“There are no gods in heaven!” sings Elektra just before her brother Orest kills their mother. In the Greek plays about the cursed House of Atreus the Olympian gods command the banished Orestes to return home and avenge his father Agamemnon’s murder at the hands of his wife Clytemnestra. He dispatches both her and her lover Aegisthus.

Così fan tutte: Opera Holland Park

Absence makes the heart grow fonder; or does it? In Così fan tutte, who knows? Or rather, what could such a question even mean?

The poignancy of triviality: Garsington Opera's Capriccio

“Wort oder Ton?” asks Richard Strauss’s final opera, Capriccio. The Countess answers with a question of her own, at the close of this self-consciously self-reflective Konversationstück für Musik: “Gibt es einen, der nicht trivail ist?” (“Is there any ending that isn’t trivial?”)

Netia Jones' new Die Zauberflöte opens Garsington Opera's 2018 season

“These portals, these columns prove/that wisdom, industry and art reside here.” So says Tamino, as he gazes up at the three imposing doors in the centre of Netia Jones’ replica of the 18th-century Wormsley Park House - in the grounds of which Garsington Opera’s ‘floating’ Pavilion makes its home each summer.

Feverish love at Opera Holland Park: a fine La traviata opens the 2018 season

If there were any doubts that it was soon to be curtains for Verdi’s titular, tubercular heroine then the tortured gasps of laboured, languishing breath which preceded Rodula Gaitanou’s new production of La traviata for Opera Holland Park would have swiftly served to dispel them.

The Devil, Greed, War, and Simple Goodness: Ostrčil’s Jack’s Kingdom

Here is a little-known opera that, like an opera by the Swedish composer Laci Boldemann that I have reviewed here, and like Ravel’s amazing L’enfant et les sortilèges, utterly bypasses the usual categories of comic and grand/tragic by cultivating instead the rich realm of fantasy and folk tale.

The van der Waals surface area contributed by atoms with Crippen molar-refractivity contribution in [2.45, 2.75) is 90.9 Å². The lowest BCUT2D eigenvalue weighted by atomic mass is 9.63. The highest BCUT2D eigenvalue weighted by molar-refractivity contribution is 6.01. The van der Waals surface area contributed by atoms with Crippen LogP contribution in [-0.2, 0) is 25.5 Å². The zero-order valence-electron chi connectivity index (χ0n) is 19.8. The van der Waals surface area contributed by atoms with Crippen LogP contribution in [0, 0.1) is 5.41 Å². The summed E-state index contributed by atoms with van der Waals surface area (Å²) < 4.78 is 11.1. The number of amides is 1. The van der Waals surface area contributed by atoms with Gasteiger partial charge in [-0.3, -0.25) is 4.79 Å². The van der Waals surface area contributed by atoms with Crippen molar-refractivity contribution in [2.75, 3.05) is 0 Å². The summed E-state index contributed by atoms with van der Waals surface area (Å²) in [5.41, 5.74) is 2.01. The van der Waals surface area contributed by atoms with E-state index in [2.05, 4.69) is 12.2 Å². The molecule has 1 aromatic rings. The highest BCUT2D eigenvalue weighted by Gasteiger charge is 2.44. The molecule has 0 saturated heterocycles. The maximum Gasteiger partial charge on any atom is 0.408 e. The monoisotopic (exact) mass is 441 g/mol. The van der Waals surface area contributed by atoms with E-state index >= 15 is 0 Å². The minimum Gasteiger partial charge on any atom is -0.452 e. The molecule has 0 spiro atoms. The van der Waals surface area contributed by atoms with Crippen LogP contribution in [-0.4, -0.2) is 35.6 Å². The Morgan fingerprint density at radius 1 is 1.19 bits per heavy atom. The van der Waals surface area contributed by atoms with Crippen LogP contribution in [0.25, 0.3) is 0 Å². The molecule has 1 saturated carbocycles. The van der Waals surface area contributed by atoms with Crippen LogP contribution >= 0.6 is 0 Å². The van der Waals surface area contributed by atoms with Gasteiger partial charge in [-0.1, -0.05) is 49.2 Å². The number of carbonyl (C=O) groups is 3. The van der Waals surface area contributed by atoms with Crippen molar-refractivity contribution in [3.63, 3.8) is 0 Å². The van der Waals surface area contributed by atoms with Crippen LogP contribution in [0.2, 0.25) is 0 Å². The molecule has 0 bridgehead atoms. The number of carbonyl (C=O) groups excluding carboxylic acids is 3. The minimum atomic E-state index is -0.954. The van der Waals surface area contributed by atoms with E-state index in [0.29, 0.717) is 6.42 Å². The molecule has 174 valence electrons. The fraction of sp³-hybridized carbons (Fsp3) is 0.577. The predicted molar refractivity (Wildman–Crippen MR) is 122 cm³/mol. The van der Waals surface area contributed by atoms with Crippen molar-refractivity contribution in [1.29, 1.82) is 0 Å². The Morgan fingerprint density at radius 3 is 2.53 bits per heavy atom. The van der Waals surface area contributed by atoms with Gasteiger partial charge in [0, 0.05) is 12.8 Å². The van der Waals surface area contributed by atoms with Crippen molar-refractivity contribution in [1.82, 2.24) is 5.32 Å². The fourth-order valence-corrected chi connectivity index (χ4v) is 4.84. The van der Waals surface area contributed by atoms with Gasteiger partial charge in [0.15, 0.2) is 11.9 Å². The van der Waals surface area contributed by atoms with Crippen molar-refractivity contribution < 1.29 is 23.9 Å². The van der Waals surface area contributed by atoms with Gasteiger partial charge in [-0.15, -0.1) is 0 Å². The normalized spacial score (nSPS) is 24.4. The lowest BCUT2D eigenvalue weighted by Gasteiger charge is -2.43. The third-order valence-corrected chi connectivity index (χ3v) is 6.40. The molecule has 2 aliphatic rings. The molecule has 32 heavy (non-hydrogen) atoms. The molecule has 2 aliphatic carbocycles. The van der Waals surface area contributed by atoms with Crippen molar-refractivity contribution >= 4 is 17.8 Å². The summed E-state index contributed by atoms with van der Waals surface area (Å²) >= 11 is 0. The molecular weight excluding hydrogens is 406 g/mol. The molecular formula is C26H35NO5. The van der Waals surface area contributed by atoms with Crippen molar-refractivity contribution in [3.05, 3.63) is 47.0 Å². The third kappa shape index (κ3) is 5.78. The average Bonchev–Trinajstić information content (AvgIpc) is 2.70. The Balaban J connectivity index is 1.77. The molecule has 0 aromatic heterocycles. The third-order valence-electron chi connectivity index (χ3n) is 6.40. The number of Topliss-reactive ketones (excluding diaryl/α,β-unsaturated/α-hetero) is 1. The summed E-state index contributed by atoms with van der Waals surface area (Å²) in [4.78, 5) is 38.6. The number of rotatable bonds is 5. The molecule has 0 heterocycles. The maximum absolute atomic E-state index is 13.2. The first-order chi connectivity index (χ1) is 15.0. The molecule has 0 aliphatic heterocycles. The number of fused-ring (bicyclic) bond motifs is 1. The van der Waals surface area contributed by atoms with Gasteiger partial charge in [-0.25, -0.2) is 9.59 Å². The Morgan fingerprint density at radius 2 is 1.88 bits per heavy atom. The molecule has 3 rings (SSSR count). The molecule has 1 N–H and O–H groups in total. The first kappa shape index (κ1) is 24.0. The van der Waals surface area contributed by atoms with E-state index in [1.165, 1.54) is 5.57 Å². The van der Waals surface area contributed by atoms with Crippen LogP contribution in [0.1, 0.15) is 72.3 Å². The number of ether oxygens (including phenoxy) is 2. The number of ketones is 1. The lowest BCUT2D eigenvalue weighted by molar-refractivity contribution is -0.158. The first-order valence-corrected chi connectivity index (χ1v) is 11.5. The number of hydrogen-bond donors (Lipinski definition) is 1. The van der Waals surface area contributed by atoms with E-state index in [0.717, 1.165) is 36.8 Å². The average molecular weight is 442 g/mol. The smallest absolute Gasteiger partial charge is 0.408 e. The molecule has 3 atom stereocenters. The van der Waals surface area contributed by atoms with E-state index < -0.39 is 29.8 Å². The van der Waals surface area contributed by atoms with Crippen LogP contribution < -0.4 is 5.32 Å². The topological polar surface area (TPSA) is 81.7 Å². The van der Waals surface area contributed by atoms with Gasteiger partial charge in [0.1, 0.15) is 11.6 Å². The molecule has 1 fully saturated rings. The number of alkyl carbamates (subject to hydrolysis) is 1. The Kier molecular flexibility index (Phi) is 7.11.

Iestyn Davies and Fretwork bring about a meeting of the baroque and the modern

‘Music for a while/Shall all your cares beguile’. Standing in shadow, encircled by the five players of the viol consort Fretwork, as the summer storm raged outside Milton Court Concert Hall countertenor Iestyn Davies offered mesmeric reassurance to the capacity audience during this intriguing meeting of the baroque and the modern.

OPERA TODAY ARCHIVES »

Reviews

21 Aug 2017

Le Siège de Corinthe in Pesaro

That of Rossini (in French) and that of Lord Byron (in English, Russian, Italian and Spanish), the battles of both Negroponte (1470) and of Missolonghi (1826) re-enacted amidst massive piles of plastic water bottles (thousands of them) that collapsed onto the heroine at Mahomet II's destruction of Corinth.

The Siege of Corinth at Pesaro's Rossini Opera Festival

A review by Michael Milenski

Above: Luca Pisaroni as Mahomet II, Nino Machaidze as Pamyra [All photos courtesy of the Rossini Opera Festival, Pesaro]

 

We were all eager participants, harangued lengthily and forcibly by a high priest of the Greeks to accept martyrdom. Some of us were actually absorbed into the crowds of the condemned citizens of Corinth transfixed by the priest’s ecstatic vision of freedom.

Uncompromising in its pursuit of the purest Rossini, this Italian high-art Festival provided supertitles only in French for this new, hyper-researched critical edition of Rossini’s first “grand” opera for France, said to musically recreate its original performance on October 9, 1826.

Thus Rossini’s five second act ballet divertissements were reduced to the three that the Paris Opera allowed at the premiere — though in Pesaro there was not a dancer in sight. Mahomet II, transported by his love for Pamyra wandered amidst the plastic bottles during the first divertissement, Lord Byron’s verses (in four languages) were projected line by line for the second, and members of the theater collective, La Fura dels Baus, fought over a bottle of water for the third.

After a few moments of indecision the audience booed its disapproval, but only half-heartedly.